America’s great outdoors … what parts of it do you think should be preserved for future generations? What should our conservation priorities be for the 21st century?
Those are questions at the heart of President Obama’s conservation initiative, called America’s Great Outdoors. The Obama administration has been collecting comments from Americans across the country this summer on this very topic, and we need to ensure that our president hears resoundingly that protecting, connecting and restoring our public lands should be at the heart of America’s Great Outdoors.
We only have until September 30th to make sure the Obama administration hears how we feel about conservation before it releases a White House report that could set the stage for America’s conservation agenda for years to come.
Wilderness supporters across the nation are speaking out for protection of special places, like Otero Mesa in New Mexico, San Gabriel Mountains in California, and the North Cascades in Washington. We’ve pushed for new wilderness protections in Tennessee, West Virginia, and Maine.
Our public lands belong to all Americans and provide us with clean drinking water, healthy air, and an opportunity to experience wildlife and nature. America’s Great Outdoors is about making natural places – from city parks to big wilderness areas – a part of our natural heritage.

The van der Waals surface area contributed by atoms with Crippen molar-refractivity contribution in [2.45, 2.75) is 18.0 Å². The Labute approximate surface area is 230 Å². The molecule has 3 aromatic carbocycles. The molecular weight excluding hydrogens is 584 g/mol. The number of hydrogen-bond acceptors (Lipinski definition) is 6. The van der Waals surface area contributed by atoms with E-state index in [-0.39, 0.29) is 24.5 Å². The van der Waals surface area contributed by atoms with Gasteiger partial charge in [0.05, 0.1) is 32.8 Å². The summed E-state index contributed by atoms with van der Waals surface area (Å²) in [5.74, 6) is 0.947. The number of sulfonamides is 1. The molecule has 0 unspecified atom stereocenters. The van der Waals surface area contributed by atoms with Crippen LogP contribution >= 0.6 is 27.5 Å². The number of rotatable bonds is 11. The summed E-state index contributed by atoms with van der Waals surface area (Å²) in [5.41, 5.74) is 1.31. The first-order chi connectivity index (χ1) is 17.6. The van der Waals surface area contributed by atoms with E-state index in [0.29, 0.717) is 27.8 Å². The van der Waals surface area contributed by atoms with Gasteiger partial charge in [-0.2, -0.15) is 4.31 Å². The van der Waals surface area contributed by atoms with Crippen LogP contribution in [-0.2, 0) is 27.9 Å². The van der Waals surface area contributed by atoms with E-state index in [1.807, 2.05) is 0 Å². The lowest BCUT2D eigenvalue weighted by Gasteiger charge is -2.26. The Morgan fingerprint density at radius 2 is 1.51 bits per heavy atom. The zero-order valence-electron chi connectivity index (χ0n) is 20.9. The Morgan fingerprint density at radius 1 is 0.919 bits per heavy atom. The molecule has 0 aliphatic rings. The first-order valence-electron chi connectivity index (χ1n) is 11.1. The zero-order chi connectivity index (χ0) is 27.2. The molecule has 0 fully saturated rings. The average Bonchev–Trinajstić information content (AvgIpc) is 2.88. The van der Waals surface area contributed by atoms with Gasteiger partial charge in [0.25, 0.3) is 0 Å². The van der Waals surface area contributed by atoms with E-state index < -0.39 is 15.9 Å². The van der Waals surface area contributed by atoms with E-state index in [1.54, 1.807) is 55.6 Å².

It is also about better connecting people – especially young people – to nature. And it is about connecting people to each other, following the principle that the best results occur when people work together to achieve shared conservation goals.
We have an historic opportunity to transform conservation for the 21st century, and leave a natural heritage legacy that future generations can enjoy.
Please take action before September 30th and tell President Obama to make wilderness, new parks and monuments, and restoration of wetlands and wildlife habitat the cornerstone of his vision for America’s Great Outdoors.